Despite recent attention, research is yet to adequately focus on sports coaches' intellectual development as a consequence of their formal learning experiences. Drawing on the work of Perry, the aim of this article was to explore how the intellectual development of undergraduate sports coaching students was affected by the social pedagogical setting exposed to. Twenty-seven students from two different universities were selected through network and convenience sampling, and 'tracked' over their three year course(s) of study. Data were gathered through focus groups, video diaries and reflective written logs. Findings revealed that over the course of their study students generally progressed from a dualist to a more relativist view of the world. Such a movement, however, was far from unproblematic and uniform. Rather, it was subject to the vagaries of assessment, course structure, the epistemic range of modules experienced, and in particular the relationships established with staff members.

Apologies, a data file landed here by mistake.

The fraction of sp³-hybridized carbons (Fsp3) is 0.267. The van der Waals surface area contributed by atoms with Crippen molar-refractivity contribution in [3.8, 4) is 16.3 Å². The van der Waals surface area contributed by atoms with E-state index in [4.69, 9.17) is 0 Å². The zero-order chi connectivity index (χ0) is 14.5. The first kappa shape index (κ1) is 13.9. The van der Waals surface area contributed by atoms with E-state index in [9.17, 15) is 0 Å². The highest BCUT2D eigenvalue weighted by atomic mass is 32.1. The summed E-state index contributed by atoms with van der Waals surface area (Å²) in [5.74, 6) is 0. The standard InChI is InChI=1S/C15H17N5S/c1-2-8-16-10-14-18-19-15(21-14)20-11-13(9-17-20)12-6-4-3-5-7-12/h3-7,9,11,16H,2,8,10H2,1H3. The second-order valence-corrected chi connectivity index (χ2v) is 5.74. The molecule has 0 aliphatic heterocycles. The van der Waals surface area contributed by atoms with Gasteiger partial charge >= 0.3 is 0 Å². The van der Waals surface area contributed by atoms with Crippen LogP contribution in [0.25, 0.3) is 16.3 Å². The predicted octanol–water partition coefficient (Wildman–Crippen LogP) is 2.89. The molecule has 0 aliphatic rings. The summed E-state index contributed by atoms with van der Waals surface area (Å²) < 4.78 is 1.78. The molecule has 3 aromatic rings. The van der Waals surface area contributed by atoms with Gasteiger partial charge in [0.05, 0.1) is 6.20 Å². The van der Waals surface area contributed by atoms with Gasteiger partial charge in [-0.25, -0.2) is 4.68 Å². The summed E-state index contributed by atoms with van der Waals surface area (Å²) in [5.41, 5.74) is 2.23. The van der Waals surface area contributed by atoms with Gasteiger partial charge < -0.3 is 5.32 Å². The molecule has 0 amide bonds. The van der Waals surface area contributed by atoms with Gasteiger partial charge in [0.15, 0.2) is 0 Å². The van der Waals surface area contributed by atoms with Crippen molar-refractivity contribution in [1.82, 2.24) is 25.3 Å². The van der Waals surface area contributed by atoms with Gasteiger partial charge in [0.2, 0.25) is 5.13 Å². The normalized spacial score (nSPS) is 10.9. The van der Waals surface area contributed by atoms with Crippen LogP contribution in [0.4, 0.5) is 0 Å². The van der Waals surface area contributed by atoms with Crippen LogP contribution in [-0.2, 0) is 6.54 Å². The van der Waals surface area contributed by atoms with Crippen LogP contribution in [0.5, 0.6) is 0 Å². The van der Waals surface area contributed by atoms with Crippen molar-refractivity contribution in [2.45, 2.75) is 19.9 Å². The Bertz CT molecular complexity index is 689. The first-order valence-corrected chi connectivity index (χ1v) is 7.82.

- Education & Educational Research
- William Perry
- coach education
- coach learning
- intellectual development